The Analog-to-digital converter Y43 receives signals from external sensors and from the valves, a total of 16 channels in all, which are converted to digital information and placed on the data bus. The selection of the channel to be digitized is made on the basis of the contents of the address bus. The converted data is expressed as an eight-bit fraction. For the eight channels originating at the sensors and for the eight channels originating at the coils, this fraction is the ratio of the input voltage to the full power supply. All 16 ADC inputs may be pulled to ground through a poly resistor and an n-channel switch which together constitute a nominal 330 ohm resistance. The resistors associated with the eight channels originating at the sensors are enabled individually (as determined by the contents of the data bus) upon command of the processor. The performance specifications of the Analog-to-digital (A/D) Converter are as follows:

a. Resolution/Accuracy--8 bits±one-half LSB for VIN=1(Vd)

8 bits±one LSB for VIN=1/2 (Vd)

b. Conversion Time--8/fosc ×n where n=8 or 9 depending upon whether the conversion is full scale or half scale.

c. Operating Current--3 Ma maximum

d. Analog Reference--Digital Supply Voltage (Vd)

e. Analog Inputs (Vin)--Each input voltage is ratio-metric with the digital supply voltage (Vd) where:

Vin for full scale=1/2(Vd) for A/D channels 1 through 8

Vin for full scale=1(Vd) for A/D channels 9 through 16

5.1.5 Clock/Calendar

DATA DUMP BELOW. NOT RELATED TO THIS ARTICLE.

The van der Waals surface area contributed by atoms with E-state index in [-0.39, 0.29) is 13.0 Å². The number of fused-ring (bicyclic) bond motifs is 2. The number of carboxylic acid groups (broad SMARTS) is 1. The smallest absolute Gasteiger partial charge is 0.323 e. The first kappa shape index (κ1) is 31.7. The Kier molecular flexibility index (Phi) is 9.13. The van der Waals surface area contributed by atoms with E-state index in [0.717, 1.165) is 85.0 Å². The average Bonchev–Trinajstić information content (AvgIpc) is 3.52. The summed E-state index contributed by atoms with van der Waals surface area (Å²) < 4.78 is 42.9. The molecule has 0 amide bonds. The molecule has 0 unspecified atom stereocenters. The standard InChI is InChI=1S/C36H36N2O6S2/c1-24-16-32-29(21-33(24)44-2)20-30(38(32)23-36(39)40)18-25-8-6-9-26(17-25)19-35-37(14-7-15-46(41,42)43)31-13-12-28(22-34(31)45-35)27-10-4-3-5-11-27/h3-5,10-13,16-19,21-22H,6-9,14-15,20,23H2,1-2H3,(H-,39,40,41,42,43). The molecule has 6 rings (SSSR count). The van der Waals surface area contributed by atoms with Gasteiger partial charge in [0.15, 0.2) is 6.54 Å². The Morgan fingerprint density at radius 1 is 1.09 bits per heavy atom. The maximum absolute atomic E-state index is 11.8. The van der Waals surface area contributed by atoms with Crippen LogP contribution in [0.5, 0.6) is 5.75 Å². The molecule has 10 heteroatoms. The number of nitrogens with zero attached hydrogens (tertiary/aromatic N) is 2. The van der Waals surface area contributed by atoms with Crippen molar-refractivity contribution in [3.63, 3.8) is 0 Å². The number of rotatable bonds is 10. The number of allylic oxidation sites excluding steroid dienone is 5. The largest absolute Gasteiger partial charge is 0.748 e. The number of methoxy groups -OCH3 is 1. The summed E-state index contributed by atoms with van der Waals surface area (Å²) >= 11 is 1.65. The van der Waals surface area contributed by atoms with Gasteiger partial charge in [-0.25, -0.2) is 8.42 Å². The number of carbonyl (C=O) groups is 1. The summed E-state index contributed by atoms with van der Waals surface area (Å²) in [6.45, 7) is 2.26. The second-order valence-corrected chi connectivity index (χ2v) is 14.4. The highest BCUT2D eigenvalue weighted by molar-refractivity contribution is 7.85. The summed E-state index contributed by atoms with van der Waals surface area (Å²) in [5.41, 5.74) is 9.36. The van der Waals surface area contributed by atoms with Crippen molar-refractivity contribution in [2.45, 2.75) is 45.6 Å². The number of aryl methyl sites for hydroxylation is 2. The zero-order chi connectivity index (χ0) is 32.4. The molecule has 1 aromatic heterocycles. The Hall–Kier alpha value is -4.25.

The clock/calendar Y22 provides several timing functions. It generates a 2 second timing tick at 10 second or 1 minute intervals.

It keeps watch on the status of the programmer battery by generating a "Battery Low" status bit if either of two "Supercap Shunt" signals are absent for more than 64 second during programming activity.

It counts up to 65535 ticks while the processor is in a low voltage shutdown mode so as to provide calendar memory. The calendar contents may be placed on the data bus.

It maintains a 128 second dead-man timer which can generate a hardware reset if the processor fails.

5.1.6 Switch Register

The switch register Y2 acts as an interface between six external configuration switches and the data bus. An additional input is the end-of-conversion signal from the analog-to-digital converter.

5.1.7 Status Register

The status register Y3 makes the following internal flags available to the processor as data on the data bus: Battery Present, Dead-man timeout, System Low, System Very Low, Real Time Clock Tick, Battery Low, Serial Data Link Present, and External Ready.

5.1.8 Serial Data Link

The serial data link Y1 provides high speed synchronous two-way communication between the device and a remote data transceiver. Data is loaded or retrieved via the data bus under control of the processor. Transmission of serial data is also directly controlled by the processor.

5.1.9 Ready

These circuits Y23 provide handshaking between the processor and an external device (such as a serial data link) through the status register and data bus.

5.1.10 Wakeup

The wakeup circuit Y27, upon stimulation by either the Serial Data Link Present or the clock/calendar time-tic or the Battery Present signals, starts the main system oscillator and then after a 500 microsecond delay, removes the system reset. Upon stimulation by the System Very Low signal or by the processor, the wakeup circuit immediately causes the system to be reset. The dead-man timeout signal will cause a 30 microsecond reset pulse to occur at two second intervals until the processor resets it.

5.1.11 Main Oscillator

The main oscillator Y25 uses an external capacitor and a charge-discharge scheme to produce a high-speed clock for the processor. This oscillator can be shut down to conserve power. It will restart immediately upon command. The frequency of oscillations is determined by the size of the external capacitor. The relationship between capacitor size and frequency, as well as the frequency stability over changes in operating environment, may be tailored in consideration of the operational environment within which the irrigation controller is used.